Multiprecision multiplication is performed column by column, propagating the carries, working from right-to-left, but using the fast method described in [18]. At the foot of each column the total is split into the sum for that column, and the carry to the next column. If the numbers are normalised prior to the multiplication, then with the word excesses that we have chosen, this will not result in overflow. The DBIG product will be automatically normalised as a result of this process. Squaring can be done in a similar fashion but at a slightly lower cost.

The DBIG value that results from a multiplication or squaring may be immediately reduced with respect to the modulus to bring it back to a BIG. However again we may choose to delay this reduction, and therefore we need the ability to safely add and subtract DBIG numbers while again avoiding overflow.

The method used for full reduction of a DBIG back to a BIG depends on the form of the modulus. We choose to support three distinct types of modulus, (a) pseudo Mersenne of the form ${2}^{n}-c$ where $c$ is small and $n$ is the size of the modulus in bits, (b) Montgomery-friendly of the form $k.{2}^{n}-1$, and (c) moduli of no special form. For cases (b) and (c) we convert all field elements to Montgomery’s n-residue form, and use Montgomery’s fast method for modular reduction [14], [18]. In all cases the DBIG number to be reduced $y$ must be in the range $0<y<pR$ (a requirement of Montgomery’s method), and the result $x$ is guaranteed to be in the range $0<x<2p$, where $R={2}^{M+FE}$ for an M-bit modulus. Note that the BIG result will be (nearly) fully reduced. The fact than we allow $x$ to be larger than $p$ means that we can avoid the notorious Montgomery “final subtraction” [14].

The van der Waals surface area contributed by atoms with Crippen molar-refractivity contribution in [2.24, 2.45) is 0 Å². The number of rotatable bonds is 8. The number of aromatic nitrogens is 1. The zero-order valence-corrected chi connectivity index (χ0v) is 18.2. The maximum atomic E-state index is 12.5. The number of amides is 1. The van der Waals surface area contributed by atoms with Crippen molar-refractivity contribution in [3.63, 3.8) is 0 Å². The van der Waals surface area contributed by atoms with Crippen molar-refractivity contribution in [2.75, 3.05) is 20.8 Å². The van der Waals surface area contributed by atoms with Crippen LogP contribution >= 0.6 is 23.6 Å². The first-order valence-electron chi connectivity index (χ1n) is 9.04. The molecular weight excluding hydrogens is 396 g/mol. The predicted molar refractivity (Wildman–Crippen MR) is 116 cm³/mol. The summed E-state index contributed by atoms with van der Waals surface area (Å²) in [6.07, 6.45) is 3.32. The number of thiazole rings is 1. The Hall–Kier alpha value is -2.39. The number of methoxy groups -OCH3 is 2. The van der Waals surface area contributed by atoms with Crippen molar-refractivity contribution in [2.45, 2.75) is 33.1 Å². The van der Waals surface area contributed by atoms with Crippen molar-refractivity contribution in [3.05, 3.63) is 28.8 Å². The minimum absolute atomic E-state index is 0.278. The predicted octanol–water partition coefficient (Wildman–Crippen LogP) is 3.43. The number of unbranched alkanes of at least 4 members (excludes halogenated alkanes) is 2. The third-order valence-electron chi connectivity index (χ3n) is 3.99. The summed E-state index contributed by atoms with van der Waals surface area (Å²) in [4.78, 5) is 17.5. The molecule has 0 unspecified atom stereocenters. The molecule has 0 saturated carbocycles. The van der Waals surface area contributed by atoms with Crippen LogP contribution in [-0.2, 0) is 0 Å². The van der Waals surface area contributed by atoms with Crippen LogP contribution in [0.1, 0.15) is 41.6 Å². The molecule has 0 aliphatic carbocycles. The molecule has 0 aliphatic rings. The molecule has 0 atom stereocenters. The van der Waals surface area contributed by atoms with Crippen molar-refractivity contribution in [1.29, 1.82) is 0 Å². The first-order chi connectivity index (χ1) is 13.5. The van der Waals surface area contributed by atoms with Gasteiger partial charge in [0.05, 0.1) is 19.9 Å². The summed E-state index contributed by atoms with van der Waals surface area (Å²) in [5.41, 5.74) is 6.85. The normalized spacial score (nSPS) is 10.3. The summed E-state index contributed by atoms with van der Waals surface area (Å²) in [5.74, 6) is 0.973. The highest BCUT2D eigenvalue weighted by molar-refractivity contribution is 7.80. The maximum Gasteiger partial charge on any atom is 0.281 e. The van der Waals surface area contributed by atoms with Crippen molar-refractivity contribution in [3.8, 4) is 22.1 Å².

Observe how unreduced numbers involved in complex calculations tend to be (nearly fully) reduced if they are involved in a modular multiplication. So for example if field element $x$ has a large field excess, and if we calculate $x=x.y$, then as long as the unreduced product is less than $pR$, the result will be a nearly fully reduced $x$. So in many cases there is a natural tendency for field excesses not to grow without limit, and not to overflow, without requiring explicit action on our part.

Consider now a sequence of code that adds, subtracts and multiplies field elements, as might arise in elliptic curve additions and doublings. Assume that the code has been analysed and that normalisation code has been inserted where needed. Assume that the reduction code that activates if there is a possibility of an element overflowing its field excess, while present, never in fact is triggered (due to the behaviour described above). Then we assert that there is only one possible place in which an unpredicted branch may occur. This will be in the negation code associated with a subtraction, where the number of bits in the field excess must be counted. However we would point out that some architectures do now support machine code instructions that count the number of active bits in a computer register – although unfortunately this capability is not supported by the typical high-level language syntax.